Capitalist economies have always moved in cycles of expansion and contraction. They are crisis prone by their nature. The U.S. economy expanded for ten years, from 1991 until the spring of 2001, and, as is normally the case during such a long expansion, the pundits began to argue that the economy had overcome any tendency to contract and that prosperity could go on forever. Even Alan Greenspan seemed to think that uninterrupted growth was possible, provided, of course, that he remained at the helm of the Federal Reserve. In the end, however, the good times came to an end, as they always do. An economic crisis, like any kind of crisis, always has class dimensions. Workers are inherently more vulnerable than employers, so they will suffer more when the economy falters. As the current crisis has begun to unfold and deepen, what has happened to working men and women in the United States? What might happen as the crisis continues? What has been and is likely to be the effect of the September 11 attacks and the ens uing "war on terrorism" on the economic conditions of workers?
What a crisis means for workers depends in part on what they managed to achieve during the expansion. A period of economic expansion is ordinarily good for workers. Sustained growth creates an empowering climate for workers by depressing the rate of unemployment, which, in turn, puts upward pressure on wages and increases the security of working people. This growing sense of stability then increases the likelihood that workers will behave more aggressively toward their employers. A falling unemployment rate also narrows the unemployment differential between minority and white workers, and this can facilitate cooperation between them. Rising incomes generate higher revenues for the government without higher tax rates, and this makes it easier to argue in favor of progressive social spending.
Given the long duration of the expansion, one would expect that workers would have made considerable gains in their life circumstances. The improvements, however, were rather modest and con- centrated in the last few years of the expansion. The data show that working people did not benefit much during the first half of the expansion. In fact, real wages (the purchasing power of the workers' actual money wages) for all production and nonsupervisory employees were lower in 1996 than they were in 1991. The unemployment rate actually rose in 1992, the second year of the expansion and remained relatively high until 1999. Even the low levels achieved in 1999 and 2000 (4.2 and 4.0 percent respectively) were not especially eye-catching when compared to those managed during the post-Second World War prosperity.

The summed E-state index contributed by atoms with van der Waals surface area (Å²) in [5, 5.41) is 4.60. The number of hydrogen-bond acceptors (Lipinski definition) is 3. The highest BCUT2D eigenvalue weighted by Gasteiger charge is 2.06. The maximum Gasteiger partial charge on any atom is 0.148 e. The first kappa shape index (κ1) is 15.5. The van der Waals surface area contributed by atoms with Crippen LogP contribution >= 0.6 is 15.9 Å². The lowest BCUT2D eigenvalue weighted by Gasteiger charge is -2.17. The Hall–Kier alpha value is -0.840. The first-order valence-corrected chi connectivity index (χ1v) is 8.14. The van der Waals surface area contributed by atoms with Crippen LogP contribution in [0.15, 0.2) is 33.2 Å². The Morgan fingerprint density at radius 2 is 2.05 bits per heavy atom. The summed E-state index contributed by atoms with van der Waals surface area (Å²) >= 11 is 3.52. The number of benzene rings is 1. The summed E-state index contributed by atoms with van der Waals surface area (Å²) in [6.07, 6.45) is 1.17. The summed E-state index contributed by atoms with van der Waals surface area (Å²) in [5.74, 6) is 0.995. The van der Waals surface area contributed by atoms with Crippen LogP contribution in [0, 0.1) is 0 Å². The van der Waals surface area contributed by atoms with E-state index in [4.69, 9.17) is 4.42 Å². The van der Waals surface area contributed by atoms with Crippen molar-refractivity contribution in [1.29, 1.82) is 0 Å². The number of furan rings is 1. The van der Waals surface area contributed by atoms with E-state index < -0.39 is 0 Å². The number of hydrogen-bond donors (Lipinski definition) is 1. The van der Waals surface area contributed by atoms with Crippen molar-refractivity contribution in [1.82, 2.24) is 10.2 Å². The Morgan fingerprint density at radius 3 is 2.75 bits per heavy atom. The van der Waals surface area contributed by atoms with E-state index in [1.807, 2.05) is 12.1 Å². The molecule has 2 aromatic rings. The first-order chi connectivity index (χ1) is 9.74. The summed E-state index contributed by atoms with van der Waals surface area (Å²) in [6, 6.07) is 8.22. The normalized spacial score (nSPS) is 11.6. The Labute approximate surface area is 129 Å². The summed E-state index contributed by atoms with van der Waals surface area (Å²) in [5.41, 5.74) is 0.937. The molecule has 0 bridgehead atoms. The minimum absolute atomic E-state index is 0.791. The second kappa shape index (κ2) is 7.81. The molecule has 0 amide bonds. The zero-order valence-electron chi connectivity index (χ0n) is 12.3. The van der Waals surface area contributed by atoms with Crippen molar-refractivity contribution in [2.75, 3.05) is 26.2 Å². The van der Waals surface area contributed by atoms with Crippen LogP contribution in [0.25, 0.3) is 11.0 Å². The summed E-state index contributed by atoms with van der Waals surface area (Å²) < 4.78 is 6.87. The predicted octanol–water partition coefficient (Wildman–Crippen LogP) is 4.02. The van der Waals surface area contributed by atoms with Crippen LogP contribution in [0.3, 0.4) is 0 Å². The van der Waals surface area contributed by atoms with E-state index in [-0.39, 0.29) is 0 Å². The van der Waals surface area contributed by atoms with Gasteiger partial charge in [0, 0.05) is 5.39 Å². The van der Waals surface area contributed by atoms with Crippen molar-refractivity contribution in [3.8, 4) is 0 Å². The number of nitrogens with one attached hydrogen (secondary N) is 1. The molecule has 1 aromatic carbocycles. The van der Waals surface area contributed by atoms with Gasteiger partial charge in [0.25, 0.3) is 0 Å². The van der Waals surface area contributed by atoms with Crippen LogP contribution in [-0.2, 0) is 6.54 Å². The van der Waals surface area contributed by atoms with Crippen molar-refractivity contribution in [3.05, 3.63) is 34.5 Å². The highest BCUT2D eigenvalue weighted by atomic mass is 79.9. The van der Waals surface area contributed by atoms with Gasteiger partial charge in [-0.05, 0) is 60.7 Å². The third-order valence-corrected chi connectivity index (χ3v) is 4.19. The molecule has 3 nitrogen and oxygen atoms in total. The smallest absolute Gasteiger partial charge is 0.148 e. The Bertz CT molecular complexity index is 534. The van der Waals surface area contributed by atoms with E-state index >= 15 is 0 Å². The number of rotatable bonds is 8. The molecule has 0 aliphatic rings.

Still, the workers did make some gains at the end of the expansion. For example, real hourly wages, adjusted for inflation, for all production and nonsupervisory workers grew by 1.5 percent per year between 1995 and 1999 (and rose even more sharply in 2000), while they had fallen by .6 percent per year between 1989 and 1995. (By comparison, real hourly wages rose by 2.3 percent per year during the long post Second World War expansion from 1947 to 1967.) The large drop in unemployment from 1996 to 2000 broke a decade-by-decade trend of rising unemployment rates from the 1950s through the 1980s. Sharply lower official poverty rates (from 15.1 percent in 1993 to 11.3 percent in 2000) and a slightly more equal distribution of income also marked the last few years of expansion, developments especially helpful to minorities and women.
While the long cyclical upswing of the U.S. economy was a boon to workers in general, it was not accompanied by much growth for organized labor. This is important because economic growth in the past has been correlated positively with union membership. Rising union membership in an expansion allows workers to secure more permanent increases in wages and …